Deformed structures in neutron-rich A ≈ 100 nuclei studied by isomer and ß- delayed γ- ray spectroscopy

  • Frank Browne

Student thesis: Doctoral Thesis


Neutron-rich A∼110 nuclei have been the subject of intensive discussion since the discovery of a rapid onset of ground-state static quadrupole deformation in the A>100 Zr nuclei over 60 years ago. The results presented in this thesis further the experimental knowledge of such deformations towards more exotic isotopes in this region. An experiment was carried out at the Radioactive Isotope Beam Factory, RIKEN, Wako-shi, Japan. Nuclei of interest were produced through the in-flight abrasion fission of a 345 MeV/nucleon 238U beam by a 555 mg/cm2 9Be target and selected by the BigRIPS spectrometer according to their mass-to-charge ratio and atomic charge. They were implanted into the WAS3ABi silicon stack and γ rays emitted following β-decay, or decay of isomeric states were detected in an array of 12 cluster HPGe (EURICA) and 18 LaBr3(Ce) detectors. A newly implemented fast β-γ timing configuration provided access to the lifetimes of excited states in the nanosecond regime. In particular, the lifetime of the 2+ state of 106Zr is reported for the first time, as well as a more precise measurement for 104Zr, compared to the adopted value. These measurements, combined with the energy of the ground-state transition, have been used to deduce the reduced transition probability and from this a model-dependent value for the ground-state deformation. New isomeric states have also been observed in 102Zr, 113Nb and 115Mo. The reduced transition probability of the 2+ + g.s transition in 106Zr shows a marked decrease from that of 104Zr. This reflects the energy systematics, and further confirms the deformed sub-shell closure at N=64. Comparisons of the systematics of the observed reduced transition probabilities to those calculated in the IBM-1 model show poor agreement. However, calculations based on the nuclear-shell model in a deformed basis state, show good agreement with observation, demonstrating the reliability of the employed ground-state wavefunction. The isomeric state in 102Zr is ascribed to a change in the K quantum number, and the isomeric states in 113Nb and 115Mo are proposed to be due to shape stabilisation of excited states.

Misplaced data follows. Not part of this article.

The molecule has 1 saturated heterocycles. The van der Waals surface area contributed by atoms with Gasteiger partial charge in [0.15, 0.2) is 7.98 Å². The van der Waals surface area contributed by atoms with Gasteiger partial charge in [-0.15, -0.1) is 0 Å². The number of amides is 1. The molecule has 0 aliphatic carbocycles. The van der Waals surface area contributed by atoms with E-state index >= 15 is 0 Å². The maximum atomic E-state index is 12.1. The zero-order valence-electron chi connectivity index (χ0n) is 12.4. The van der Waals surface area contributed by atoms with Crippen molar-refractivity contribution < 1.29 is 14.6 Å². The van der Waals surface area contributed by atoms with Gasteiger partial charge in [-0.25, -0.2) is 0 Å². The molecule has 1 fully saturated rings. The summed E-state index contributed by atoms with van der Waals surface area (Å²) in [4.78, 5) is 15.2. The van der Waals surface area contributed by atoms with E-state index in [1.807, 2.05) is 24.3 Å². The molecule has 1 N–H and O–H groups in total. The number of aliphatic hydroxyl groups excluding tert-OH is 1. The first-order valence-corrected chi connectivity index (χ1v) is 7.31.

Date of AwardJun 2016
Original languageEnglish
Awarding Institution
  • University of Brighton

Cite this